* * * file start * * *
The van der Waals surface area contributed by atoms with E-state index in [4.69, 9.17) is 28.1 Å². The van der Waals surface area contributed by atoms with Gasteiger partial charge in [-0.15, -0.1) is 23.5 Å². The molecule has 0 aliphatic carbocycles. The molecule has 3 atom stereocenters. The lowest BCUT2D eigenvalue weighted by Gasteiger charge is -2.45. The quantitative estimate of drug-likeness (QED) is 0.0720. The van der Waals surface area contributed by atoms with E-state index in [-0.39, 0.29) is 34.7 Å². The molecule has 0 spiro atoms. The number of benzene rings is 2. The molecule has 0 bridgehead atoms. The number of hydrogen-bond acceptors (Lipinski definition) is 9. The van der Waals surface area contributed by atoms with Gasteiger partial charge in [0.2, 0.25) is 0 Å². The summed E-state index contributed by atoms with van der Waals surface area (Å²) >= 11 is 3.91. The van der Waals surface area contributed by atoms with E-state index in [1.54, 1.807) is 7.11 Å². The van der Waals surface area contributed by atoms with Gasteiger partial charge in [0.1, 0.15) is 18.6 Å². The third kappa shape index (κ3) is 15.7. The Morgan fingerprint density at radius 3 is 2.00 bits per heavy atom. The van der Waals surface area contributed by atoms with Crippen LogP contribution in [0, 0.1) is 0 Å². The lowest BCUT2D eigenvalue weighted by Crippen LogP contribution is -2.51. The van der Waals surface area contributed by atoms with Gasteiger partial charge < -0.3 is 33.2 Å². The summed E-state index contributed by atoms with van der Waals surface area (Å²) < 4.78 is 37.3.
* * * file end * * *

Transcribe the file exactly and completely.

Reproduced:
The van der Waals surface area contributed by atoms with E-state index in [4.69, 9.17) is 28.1 Å². The van der Waals surface area contributed by atoms with Gasteiger partial charge in [-0.15, -0.1) is 23.5 Å². The molecule has 0 aliphatic carbocycles. The molecule has 3 atom stereocenters. The lowest BCUT2D eigenvalue weighted by Gasteiger charge is -2.45. The quantitative estimate of drug-likeness (QED) is 0.0720. The van der Waals surface area contributed by atoms with E-state index in [-0.39, 0.29) is 34.7 Å². The molecule has 0 spiro atoms. The number of benzene rings is 2. The molecule has 0 bridgehead atoms. The number of hydrogen-bond acceptors (Lipinski definition) is 9. The van der Waals surface area contributed by atoms with Gasteiger partial charge in [0.2, 0.25) is 0 Å². The summed E-state index contributed by atoms with van der Waals surface area (Å²) >= 11 is 3.91. The van der Waals surface area contributed by atoms with E-state index in [1.54, 1.807) is 7.11 Å². The van der Waals surface area contributed by atoms with Gasteiger partial charge in [0.1, 0.15) is 18.6 Å². The third kappa shape index (κ3) is 15.7. The Morgan fingerprint density at radius 3 is 2.00 bits per heavy atom. The van der Waals surface area contributed by atoms with Crippen LogP contribution in [0, 0.1) is 0 Å². The lowest BCUT2D eigenvalue weighted by Crippen LogP contribution is -2.51. The van der Waals surface area contributed by atoms with Gasteiger partial charge < -0.3 is 33.2 Å². The summed E-state index contributed by atoms with van der Waals surface area (Å²) < 4.78 is 37.3.